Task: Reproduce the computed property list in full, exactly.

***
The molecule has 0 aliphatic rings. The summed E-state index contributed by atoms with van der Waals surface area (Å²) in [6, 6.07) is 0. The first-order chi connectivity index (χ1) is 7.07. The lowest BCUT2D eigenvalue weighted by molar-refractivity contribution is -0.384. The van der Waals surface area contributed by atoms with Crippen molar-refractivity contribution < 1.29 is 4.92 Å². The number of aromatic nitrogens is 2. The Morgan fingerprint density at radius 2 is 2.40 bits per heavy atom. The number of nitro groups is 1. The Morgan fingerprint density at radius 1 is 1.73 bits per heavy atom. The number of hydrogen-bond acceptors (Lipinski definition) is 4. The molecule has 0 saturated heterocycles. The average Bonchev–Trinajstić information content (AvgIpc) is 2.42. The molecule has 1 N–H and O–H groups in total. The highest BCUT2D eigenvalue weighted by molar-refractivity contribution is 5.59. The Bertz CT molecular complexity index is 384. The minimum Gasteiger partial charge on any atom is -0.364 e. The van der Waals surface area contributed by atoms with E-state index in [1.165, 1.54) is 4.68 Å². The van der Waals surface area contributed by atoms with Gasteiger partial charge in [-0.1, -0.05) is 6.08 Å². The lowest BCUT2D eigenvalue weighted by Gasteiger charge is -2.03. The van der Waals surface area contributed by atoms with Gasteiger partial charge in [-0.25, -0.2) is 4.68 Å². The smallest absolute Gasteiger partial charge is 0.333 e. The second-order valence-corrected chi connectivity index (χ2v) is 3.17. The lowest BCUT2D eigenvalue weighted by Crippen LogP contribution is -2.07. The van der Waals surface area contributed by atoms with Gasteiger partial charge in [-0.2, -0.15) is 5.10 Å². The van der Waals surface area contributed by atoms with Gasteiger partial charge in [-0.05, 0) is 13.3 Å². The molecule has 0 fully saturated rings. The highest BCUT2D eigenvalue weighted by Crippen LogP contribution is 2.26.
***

The molecule has 0 aliphatic rings. The summed E-state index contributed by atoms with van der Waals surface area (Å²) in [6, 6.07) is 0. The first-order chi connectivity index (χ1) is 7.07. The lowest BCUT2D eigenvalue weighted by molar-refractivity contribution is -0.384. The van der Waals surface area contributed by atoms with Crippen molar-refractivity contribution < 1.29 is 4.92 Å². The number of aromatic nitrogens is 2. The Morgan fingerprint density at radius 2 is 2.40 bits per heavy atom. The number of nitro groups is 1. The Morgan fingerprint density at radius 1 is 1.73 bits per heavy atom. The number of hydrogen-bond acceptors (Lipinski definition) is 4. The molecule has 0 saturated heterocycles. The average Bonchev–Trinajstić information content (AvgIpc) is 2.42. The molecule has 1 N–H and O–H groups in total. The highest BCUT2D eigenvalue weighted by molar-refractivity contribution is 5.59. The Bertz CT molecular complexity index is 384. The minimum Gasteiger partial charge on any atom is -0.364 e. The van der Waals surface area contributed by atoms with E-state index in [1.165, 1.54) is 4.68 Å². The van der Waals surface area contributed by atoms with Gasteiger partial charge in [-0.1, -0.05) is 6.08 Å². The lowest BCUT2D eigenvalue weighted by Gasteiger charge is -2.03. The van der Waals surface area contributed by atoms with Gasteiger partial charge in [-0.25, -0.2) is 4.68 Å². The smallest absolute Gasteiger partial charge is 0.333 e. The second-order valence-corrected chi connectivity index (χ2v) is 3.17. The lowest BCUT2D eigenvalue weighted by Crippen LogP contribution is -2.07. The van der Waals surface area contributed by atoms with Gasteiger partial charge in [-0.2, -0.15) is 5.10 Å². The van der Waals surface area contributed by atoms with Gasteiger partial charge in [-0.05, 0) is 13.3 Å². The molecule has 0 fully saturated rings. The highest BCUT2D eigenvalue weighted by Crippen LogP contribution is 2.26.